Amniocentesis: Are the Risks Worth the Benefits of this Procedure?

Amniocentesis (or “amnio”) is a test that can be done to diagnose genetic conditions or chromosomal abnormalities in the baby. To do this, a sample of fluid in the amniotic sac must be collected via a surgical needle. It can be an intimidating procedure to undergo given its invasive nature and its association with increased risk of miscarriage. This procedure has been around since the 1950s, and since then, many improvements have been made in how it is done and what information can be gleaned.

Nonetheless, it can still carry some risks and not every woman necessarily needs or wants to have one done. This post will cover:

  • What is an amniocentesis?
  • What can I expect during the test?
  • Does this procedure pose any risks to you or your baby?
  • What are some reasons for choosing not to get this procedure?

What is an amniocentesis?

This procedure involves taking a sample of amniotic fluid and testing it for the presence of genetic abnormalities. It isn’t necessary for every pregnancy, but if blood tests and ultrasounds screening for abnormalities raise a red flag about a potential birth defect, an amniocentesis can more definitively diagnose neural tube defects or genetic conditions like trisomy 21 (Down’s syndrome), Turner syndrome (only one sex chromosome in the fetus), trisomy 18, and trisomy 13.

Typically, an amniocentesis is performed early in the second trimester. However, if need be, it can be done later in the pregnancy to assess fetal lung maturity or infection.

It’s also important to know that an amniocentesis cannot provide information about structural birth defects, like heart malformations or cleft lip.

What can I expect during the test?

To properly locate where to draw amniotic fluid, your doctor will use an ultrasound to help guide where the needle should go. Then, the doctor will collect a sample of amniotic fluid (about two tablespoons worth of liquid). While the draw itself takes about five minutes, you can expect the entire procedure to take about 45 minutes.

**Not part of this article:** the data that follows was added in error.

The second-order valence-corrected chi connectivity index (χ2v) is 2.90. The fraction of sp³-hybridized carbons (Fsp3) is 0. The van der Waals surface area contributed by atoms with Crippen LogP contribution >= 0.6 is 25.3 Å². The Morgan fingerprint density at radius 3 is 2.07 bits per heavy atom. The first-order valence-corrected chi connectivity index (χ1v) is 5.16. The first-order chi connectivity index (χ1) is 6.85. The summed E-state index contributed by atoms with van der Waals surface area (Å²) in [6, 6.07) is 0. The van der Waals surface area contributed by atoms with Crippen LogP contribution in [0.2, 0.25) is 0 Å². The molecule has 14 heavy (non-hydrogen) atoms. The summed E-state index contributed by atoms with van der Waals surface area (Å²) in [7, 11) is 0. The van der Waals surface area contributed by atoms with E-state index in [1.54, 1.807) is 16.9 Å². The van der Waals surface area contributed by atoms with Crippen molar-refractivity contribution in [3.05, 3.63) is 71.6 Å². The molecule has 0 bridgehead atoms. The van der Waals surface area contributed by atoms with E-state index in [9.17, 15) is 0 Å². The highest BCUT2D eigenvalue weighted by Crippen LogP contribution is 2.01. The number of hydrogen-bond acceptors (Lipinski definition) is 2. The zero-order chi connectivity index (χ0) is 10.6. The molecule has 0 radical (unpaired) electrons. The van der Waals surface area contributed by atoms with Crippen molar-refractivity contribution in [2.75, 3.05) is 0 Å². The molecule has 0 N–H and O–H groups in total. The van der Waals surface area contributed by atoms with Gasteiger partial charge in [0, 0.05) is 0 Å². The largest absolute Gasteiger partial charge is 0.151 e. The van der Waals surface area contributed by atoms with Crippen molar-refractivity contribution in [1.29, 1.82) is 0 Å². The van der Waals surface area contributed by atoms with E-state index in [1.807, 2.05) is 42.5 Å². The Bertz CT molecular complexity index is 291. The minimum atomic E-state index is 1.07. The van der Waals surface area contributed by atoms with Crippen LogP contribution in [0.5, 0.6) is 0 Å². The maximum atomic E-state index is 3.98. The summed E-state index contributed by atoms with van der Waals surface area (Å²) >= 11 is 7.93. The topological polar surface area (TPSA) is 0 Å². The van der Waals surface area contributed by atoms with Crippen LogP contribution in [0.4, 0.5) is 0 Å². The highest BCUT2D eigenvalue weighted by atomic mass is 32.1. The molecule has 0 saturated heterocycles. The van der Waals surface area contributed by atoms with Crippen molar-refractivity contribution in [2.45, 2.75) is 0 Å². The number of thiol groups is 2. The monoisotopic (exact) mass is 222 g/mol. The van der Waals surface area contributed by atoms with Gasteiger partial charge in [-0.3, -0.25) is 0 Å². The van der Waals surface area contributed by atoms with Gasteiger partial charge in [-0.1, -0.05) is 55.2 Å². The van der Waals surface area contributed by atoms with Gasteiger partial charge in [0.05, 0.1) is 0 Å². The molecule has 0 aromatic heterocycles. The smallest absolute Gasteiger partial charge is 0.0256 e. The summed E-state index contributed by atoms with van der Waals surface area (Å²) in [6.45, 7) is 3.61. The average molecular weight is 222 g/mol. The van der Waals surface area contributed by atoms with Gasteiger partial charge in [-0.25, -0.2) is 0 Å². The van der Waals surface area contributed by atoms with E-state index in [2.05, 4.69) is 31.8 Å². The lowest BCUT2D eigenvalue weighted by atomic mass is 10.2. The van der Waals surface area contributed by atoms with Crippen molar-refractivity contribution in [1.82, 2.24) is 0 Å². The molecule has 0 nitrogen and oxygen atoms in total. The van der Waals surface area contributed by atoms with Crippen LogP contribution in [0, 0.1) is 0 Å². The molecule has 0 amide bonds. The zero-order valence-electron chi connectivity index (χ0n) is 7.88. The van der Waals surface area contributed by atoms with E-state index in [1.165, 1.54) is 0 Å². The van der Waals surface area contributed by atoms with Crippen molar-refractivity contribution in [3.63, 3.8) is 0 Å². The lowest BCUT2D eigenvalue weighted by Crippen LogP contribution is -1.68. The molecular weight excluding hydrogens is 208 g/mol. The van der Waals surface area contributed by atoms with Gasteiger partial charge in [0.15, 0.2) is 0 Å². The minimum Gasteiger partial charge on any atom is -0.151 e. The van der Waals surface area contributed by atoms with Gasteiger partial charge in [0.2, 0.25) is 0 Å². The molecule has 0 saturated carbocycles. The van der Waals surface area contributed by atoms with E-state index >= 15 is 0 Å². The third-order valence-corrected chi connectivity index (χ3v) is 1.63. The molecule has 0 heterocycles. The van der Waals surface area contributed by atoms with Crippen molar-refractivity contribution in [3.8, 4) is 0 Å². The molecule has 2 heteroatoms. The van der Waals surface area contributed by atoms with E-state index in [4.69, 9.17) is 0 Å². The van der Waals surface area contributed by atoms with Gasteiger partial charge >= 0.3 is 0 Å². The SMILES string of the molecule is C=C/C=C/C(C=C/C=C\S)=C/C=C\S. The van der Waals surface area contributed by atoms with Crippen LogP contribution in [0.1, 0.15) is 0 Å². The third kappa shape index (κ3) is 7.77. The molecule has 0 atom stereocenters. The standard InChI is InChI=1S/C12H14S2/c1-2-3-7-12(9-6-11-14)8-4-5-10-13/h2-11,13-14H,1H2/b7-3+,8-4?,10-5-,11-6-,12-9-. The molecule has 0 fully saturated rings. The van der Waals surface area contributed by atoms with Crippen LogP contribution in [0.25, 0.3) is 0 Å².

The sample of amniotic fluid will then be sent to a laboratory for processing, and results can take days or weeks to process.

Does this procedure pose any risks to you or your baby?

Many women are understandably concerned about the potential risk for miscarriage associated with amniocentesis. And, while it’s true that increased miscarriage risk was once a significant concern, advancements in the technology for performing this procedure have significantly reduced this risk.

Currently, the risk of miscarriage for amniocentesis is about 1 in 400 pregnancies, with the risk occurring due to infection or premature labor induction. However, as with of all causes of miscarriage, it’s really challenging to connect miscarriage with one specific event, like getting an amnio done. Also, with the use of guided ultrasound imaging, there is little risk of injury to the developing baby.

Signs of complications that warrant immediate medical attention are watery or foul odor in pregnancy discharge, contractions, severe pain, and signs of infection like fever and flu-like symptoms. Some light spotting after an amnio can be expected, but continuous severe bleeding is also a sign to immediately see a medical professional.

What are some reasons for choosing not to get this procedure?

An amniocentesis can be really informative because it can help you plan for what to do if the fetus requires additional surgery (like fetal surgery for spina bifida) and help you address additional resources you might need for the baby.

However, some women choose not to get the procedure because they will carry the baby to term regardless of the results of the amniocentesis. Depending on your own personal preferences and moral philosophies, you may not elect to have an amniocentesis. But if you’re concerned about the medical safety of the procedure, talk to your doctor about your concerns and whether this procedure is right for you.

Aarthi Gobinath

Aarthi Gobinath earned her PhD in neuroscience from the University of British Columbia. Her research covers the ways that stress affects the male and female brain differently.

She tackled the issue of sex bias in research by looking at why standard treatments for depression don't always work in the case of postpartum depression. Her work has been covered by Vice and Massive Science.

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